Health Chiefs Help to Tackle Diabetes with New Initiative

14 June 2019 9:19am

A new initiative that can help patients reduce their chances of getting Type 2 diabetes is now available.

NHS Shropshire Clinical Commissioning Group (CCG), in partnership with NHS England, Public Health England and Diabetes UK, is involved in a national initiative called the Healthier You: NHS Diabetes Prevention Programme.

The programme is aimed at identifying patients who are at higher risk of developing Type 2 diabetes and they are referred into the programme by their GP.

To be referred to the Healthier You: NHS Diabetes Prevention Programme you must:

  •  Be aged 18 years or over
  •  Not pregnant
  •     Not have a blood result confirming a diagnosis of Type 2 diabetes
  •     Have had a non-diabetic hyperglycaemia reading within the last 12 months

Patients are provided with personalised action plans and sessions which include advice and options for managing the risk of Type 2 diabetes. The 10-week programme covers healthy eating, lifestyle choices, help to lose weight and information about physical exercise.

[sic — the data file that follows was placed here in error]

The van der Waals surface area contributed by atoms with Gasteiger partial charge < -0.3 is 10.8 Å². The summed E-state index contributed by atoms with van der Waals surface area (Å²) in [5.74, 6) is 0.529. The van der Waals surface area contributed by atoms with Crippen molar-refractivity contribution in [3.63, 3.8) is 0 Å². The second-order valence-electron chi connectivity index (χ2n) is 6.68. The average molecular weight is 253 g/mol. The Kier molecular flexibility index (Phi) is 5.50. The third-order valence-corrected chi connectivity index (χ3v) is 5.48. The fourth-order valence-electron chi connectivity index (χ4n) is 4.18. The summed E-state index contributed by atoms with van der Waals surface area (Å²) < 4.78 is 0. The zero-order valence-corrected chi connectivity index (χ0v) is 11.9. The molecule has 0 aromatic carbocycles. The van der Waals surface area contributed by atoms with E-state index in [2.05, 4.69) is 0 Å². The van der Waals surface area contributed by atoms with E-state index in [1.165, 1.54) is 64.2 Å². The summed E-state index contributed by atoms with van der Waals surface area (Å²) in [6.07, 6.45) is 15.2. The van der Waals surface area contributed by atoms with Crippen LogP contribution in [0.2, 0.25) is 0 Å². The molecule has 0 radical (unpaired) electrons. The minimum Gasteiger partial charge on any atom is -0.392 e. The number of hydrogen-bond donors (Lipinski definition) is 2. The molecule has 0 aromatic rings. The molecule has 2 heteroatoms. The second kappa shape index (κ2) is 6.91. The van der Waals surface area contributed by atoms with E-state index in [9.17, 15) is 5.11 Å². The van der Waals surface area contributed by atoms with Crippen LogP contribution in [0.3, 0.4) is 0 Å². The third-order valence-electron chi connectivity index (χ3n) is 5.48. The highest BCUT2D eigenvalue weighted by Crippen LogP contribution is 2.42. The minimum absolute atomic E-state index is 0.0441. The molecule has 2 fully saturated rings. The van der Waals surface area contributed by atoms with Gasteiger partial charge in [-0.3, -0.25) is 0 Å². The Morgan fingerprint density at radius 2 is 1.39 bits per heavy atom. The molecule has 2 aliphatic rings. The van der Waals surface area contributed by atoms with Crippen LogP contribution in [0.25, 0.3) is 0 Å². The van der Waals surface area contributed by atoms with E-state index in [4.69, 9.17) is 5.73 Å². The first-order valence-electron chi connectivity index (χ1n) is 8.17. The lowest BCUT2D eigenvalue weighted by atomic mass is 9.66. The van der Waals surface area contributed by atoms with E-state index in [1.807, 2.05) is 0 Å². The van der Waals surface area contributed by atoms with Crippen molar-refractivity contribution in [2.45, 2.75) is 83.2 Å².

Dr Julian Povey, Chair of Shropshire CCG, said: “The NHS Diabetes Prevention Programme provides tailored help over a 10-week period. We want people to think about their lifestyle and how they can eat healthier as well as undertake some form of regular physical activity, which is exactly what this programme provides.

“Simple measures and more awareness of the causes of Type 2 diabetes could be the difference between having the condition – and avoiding it completely.”

There are currently 3.4 million people with Type 2 diabetes in England with around 200,000 new diagnoses every year. While Type 1 diabetes cannot be prevented, and is not linked to lifestyle, Type 2 diabetes is largely preventable through lifestyle changes.

One in six of all people in hospital have diabetes, and while the condition is often not the reason for admission, patients frequently need a longer stay in hospital and are more likely to be readmitted.

Around 22,000 people with diabetes die early every year. Type 2 diabetes is a leading cause of preventable sight loss in people of working age and is a major contributor to kidney failure, heart attack, and stroke.